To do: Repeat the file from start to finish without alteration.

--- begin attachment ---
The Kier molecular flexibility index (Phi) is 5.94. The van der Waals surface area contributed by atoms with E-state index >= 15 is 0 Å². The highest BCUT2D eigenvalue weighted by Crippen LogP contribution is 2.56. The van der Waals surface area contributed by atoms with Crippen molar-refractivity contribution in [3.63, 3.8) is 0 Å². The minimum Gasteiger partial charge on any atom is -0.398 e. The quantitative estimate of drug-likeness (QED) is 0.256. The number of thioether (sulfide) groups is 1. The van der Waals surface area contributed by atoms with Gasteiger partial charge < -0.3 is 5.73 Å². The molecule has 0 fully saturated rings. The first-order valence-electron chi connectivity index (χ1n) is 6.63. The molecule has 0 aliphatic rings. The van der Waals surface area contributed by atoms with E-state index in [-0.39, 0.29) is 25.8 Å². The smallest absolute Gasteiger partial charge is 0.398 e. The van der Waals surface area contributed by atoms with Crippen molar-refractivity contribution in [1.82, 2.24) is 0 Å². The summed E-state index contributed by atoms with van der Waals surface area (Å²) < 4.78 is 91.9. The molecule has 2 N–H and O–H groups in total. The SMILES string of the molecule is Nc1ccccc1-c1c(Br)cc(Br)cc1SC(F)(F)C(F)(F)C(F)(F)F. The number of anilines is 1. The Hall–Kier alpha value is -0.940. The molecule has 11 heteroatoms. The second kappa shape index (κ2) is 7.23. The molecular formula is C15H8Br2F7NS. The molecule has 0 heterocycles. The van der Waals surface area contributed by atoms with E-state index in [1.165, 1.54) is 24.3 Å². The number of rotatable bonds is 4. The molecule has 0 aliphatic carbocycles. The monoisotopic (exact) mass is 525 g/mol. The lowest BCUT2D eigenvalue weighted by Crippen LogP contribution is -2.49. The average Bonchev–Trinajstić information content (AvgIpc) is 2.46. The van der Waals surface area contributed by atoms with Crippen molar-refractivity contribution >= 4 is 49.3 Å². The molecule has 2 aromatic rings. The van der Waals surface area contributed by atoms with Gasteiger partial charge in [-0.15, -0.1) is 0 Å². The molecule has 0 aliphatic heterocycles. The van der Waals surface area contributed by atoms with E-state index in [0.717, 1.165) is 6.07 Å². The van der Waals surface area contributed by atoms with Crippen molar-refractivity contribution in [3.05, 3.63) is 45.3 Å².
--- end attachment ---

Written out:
The Kier molecular flexibility index (Phi) is 5.94. The van der Waals surface area contributed by atoms with E-state index >= 15 is 0 Å². The highest BCUT2D eigenvalue weighted by Crippen LogP contribution is 2.56. The van der Waals surface area contributed by atoms with Crippen molar-refractivity contribution in [3.63, 3.8) is 0 Å². The minimum Gasteiger partial charge on any atom is -0.398 e. The quantitative estimate of drug-likeness (QED) is 0.256. The number of thioether (sulfide) groups is 1. The van der Waals surface area contributed by atoms with Gasteiger partial charge < -0.3 is 5.73 Å². The molecule has 0 fully saturated rings. The first-order valence-electron chi connectivity index (χ1n) is 6.63. The molecule has 0 aliphatic rings. The van der Waals surface area contributed by atoms with E-state index in [-0.39, 0.29) is 25.8 Å². The smallest absolute Gasteiger partial charge is 0.398 e. The van der Waals surface area contributed by atoms with Crippen molar-refractivity contribution in [1.82, 2.24) is 0 Å². The summed E-state index contributed by atoms with van der Waals surface area (Å²) < 4.78 is 91.9. The molecule has 2 N–H and O–H groups in total. The SMILES string of the molecule is Nc1ccccc1-c1c(Br)cc(Br)cc1SC(F)(F)C(F)(F)C(F)(F)F. The number of anilines is 1. The Hall–Kier alpha value is -0.940. The molecule has 11 heteroatoms. The second kappa shape index (κ2) is 7.23. The molecular formula is C15H8Br2F7NS. The molecule has 0 heterocycles. The van der Waals surface area contributed by atoms with E-state index in [1.165, 1.54) is 24.3 Å². The number of rotatable bonds is 4. The molecule has 0 aliphatic carbocycles. The monoisotopic (exact) mass is 525 g/mol. The lowest BCUT2D eigenvalue weighted by Crippen LogP contribution is -2.49. The average Bonchev–Trinajstić information content (AvgIpc) is 2.46. The van der Waals surface area contributed by atoms with Crippen molar-refractivity contribution >= 4 is 49.3 Å². The molecule has 2 aromatic rings. The van der Waals surface area contributed by atoms with Gasteiger partial charge in [-0.15, -0.1) is 0 Å². The molecule has 0 aliphatic heterocycles. The van der Waals surface area contributed by atoms with E-state index in [0.717, 1.165) is 6.07 Å². The van der Waals surface area contributed by atoms with Crippen molar-refractivity contribution in [3.05, 3.63) is 45.3 Å².